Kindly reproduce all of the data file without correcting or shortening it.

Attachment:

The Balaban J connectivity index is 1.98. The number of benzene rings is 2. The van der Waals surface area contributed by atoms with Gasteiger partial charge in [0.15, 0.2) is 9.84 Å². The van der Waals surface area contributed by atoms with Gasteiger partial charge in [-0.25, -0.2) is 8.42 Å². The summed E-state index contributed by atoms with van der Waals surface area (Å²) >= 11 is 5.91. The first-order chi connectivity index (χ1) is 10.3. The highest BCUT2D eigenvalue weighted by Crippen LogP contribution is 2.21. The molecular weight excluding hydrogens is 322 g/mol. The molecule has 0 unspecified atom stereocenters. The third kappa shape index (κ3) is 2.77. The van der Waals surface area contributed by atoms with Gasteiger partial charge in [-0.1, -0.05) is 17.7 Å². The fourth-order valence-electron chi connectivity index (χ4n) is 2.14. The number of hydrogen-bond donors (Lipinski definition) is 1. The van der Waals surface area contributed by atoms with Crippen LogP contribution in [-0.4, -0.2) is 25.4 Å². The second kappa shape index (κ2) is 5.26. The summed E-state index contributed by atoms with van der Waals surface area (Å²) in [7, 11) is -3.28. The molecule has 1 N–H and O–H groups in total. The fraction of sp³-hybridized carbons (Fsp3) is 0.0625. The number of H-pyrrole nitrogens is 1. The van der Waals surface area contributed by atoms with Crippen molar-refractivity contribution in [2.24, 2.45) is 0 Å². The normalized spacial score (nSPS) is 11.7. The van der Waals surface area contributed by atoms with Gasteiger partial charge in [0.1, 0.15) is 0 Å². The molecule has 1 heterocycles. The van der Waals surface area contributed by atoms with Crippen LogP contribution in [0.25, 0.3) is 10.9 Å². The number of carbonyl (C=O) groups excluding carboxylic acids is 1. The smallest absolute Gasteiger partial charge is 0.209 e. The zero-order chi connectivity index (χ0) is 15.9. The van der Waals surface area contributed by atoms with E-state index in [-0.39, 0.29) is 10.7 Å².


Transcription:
The Balaban J connectivity index is 1.98. The number of benzene rings is 2. The van der Waals surface area contributed by atoms with Gasteiger partial charge in [0.15, 0.2) is 9.84 Å². The van der Waals surface area contributed by atoms with Gasteiger partial charge in [-0.25, -0.2) is 8.42 Å². The summed E-state index contributed by atoms with van der Waals surface area (Å²) >= 11 is 5.91. The first-order chi connectivity index (χ1) is 10.3. The highest BCUT2D eigenvalue weighted by Crippen LogP contribution is 2.21. The molecular weight excluding hydrogens is 322 g/mol. The molecule has 0 unspecified atom stereocenters. The third kappa shape index (κ3) is 2.77. The van der Waals surface area contributed by atoms with Gasteiger partial charge in [-0.1, -0.05) is 17.7 Å². The fourth-order valence-electron chi connectivity index (χ4n) is 2.14. The number of hydrogen-bond donors (Lipinski definition) is 1. The van der Waals surface area contributed by atoms with Crippen LogP contribution in [-0.4, -0.2) is 25.4 Å². The second kappa shape index (κ2) is 5.26. The summed E-state index contributed by atoms with van der Waals surface area (Å²) in [7, 11) is -3.28. The molecule has 1 N–H and O–H groups in total. The fraction of sp³-hybridized carbons (Fsp3) is 0.0625. The number of H-pyrrole nitrogens is 1. The van der Waals surface area contributed by atoms with Crippen molar-refractivity contribution in [2.24, 2.45) is 0 Å². The normalized spacial score (nSPS) is 11.7. The van der Waals surface area contributed by atoms with Gasteiger partial charge in [0.1, 0.15) is 0 Å². The molecule has 1 heterocycles. The van der Waals surface area contributed by atoms with Crippen LogP contribution in [0.25, 0.3) is 10.9 Å². The number of carbonyl (C=O) groups excluding carboxylic acids is 1. The smallest absolute Gasteiger partial charge is 0.209 e. The zero-order chi connectivity index (χ0) is 15.9. The van der Waals surface area contributed by atoms with E-state index in [-0.39, 0.29) is 10.7 Å².